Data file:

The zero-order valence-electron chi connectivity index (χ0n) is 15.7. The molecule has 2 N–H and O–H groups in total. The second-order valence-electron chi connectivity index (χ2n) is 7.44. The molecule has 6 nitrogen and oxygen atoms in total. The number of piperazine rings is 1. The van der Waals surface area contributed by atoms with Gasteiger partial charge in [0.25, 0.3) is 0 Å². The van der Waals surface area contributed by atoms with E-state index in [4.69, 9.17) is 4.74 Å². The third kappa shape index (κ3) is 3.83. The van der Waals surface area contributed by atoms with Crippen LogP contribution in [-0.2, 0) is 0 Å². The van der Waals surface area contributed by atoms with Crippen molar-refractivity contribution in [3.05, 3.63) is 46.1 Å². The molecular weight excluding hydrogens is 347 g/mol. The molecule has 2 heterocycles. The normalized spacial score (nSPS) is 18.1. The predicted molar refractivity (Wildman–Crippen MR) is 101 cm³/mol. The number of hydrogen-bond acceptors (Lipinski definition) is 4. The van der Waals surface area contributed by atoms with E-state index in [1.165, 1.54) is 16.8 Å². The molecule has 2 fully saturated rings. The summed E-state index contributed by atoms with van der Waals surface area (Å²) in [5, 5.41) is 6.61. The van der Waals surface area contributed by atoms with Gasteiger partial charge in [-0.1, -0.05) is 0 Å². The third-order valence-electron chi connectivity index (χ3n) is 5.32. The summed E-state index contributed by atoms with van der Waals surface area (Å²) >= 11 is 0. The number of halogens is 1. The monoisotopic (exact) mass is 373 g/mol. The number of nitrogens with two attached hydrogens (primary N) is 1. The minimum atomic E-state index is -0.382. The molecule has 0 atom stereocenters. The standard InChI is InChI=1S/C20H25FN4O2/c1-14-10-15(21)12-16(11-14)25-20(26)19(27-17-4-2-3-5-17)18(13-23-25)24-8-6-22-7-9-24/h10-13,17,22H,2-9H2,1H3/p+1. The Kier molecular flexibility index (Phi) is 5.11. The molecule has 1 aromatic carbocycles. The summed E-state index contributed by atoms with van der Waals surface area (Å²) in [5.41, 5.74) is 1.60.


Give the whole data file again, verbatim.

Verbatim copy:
The zero-order valence-electron chi connectivity index (χ0n) is 15.7. The molecule has 2 N–H and O–H groups in total. The second-order valence-electron chi connectivity index (χ2n) is 7.44. The molecule has 6 nitrogen and oxygen atoms in total. The number of piperazine rings is 1. The van der Waals surface area contributed by atoms with Gasteiger partial charge in [0.25, 0.3) is 0 Å². The van der Waals surface area contributed by atoms with E-state index in [4.69, 9.17) is 4.74 Å². The third kappa shape index (κ3) is 3.83. The van der Waals surface area contributed by atoms with Crippen LogP contribution in [-0.2, 0) is 0 Å². The van der Waals surface area contributed by atoms with Crippen molar-refractivity contribution in [3.05, 3.63) is 46.1 Å². The molecular weight excluding hydrogens is 347 g/mol. The molecule has 2 heterocycles. The normalized spacial score (nSPS) is 18.1. The predicted molar refractivity (Wildman–Crippen MR) is 101 cm³/mol. The number of hydrogen-bond acceptors (Lipinski definition) is 4. The van der Waals surface area contributed by atoms with E-state index in [1.165, 1.54) is 16.8 Å². The molecule has 2 fully saturated rings. The summed E-state index contributed by atoms with van der Waals surface area (Å²) in [5, 5.41) is 6.61. The van der Waals surface area contributed by atoms with Gasteiger partial charge in [-0.1, -0.05) is 0 Å². The third-order valence-electron chi connectivity index (χ3n) is 5.32. The summed E-state index contributed by atoms with van der Waals surface area (Å²) >= 11 is 0. The number of halogens is 1. The monoisotopic (exact) mass is 373 g/mol. The number of nitrogens with two attached hydrogens (primary N) is 1. The minimum atomic E-state index is -0.382. The molecule has 0 atom stereocenters. The standard InChI is InChI=1S/C20H25FN4O2/c1-14-10-15(21)12-16(11-14)25-20(26)19(27-17-4-2-3-5-17)18(13-23-25)24-8-6-22-7-9-24/h10-13,17,22H,2-9H2,1H3/p+1. The Kier molecular flexibility index (Phi) is 5.11. The molecule has 1 aromatic carbocycles. The summed E-state index contributed by atoms with van der Waals surface area (Å²) in [5.41, 5.74) is 1.60.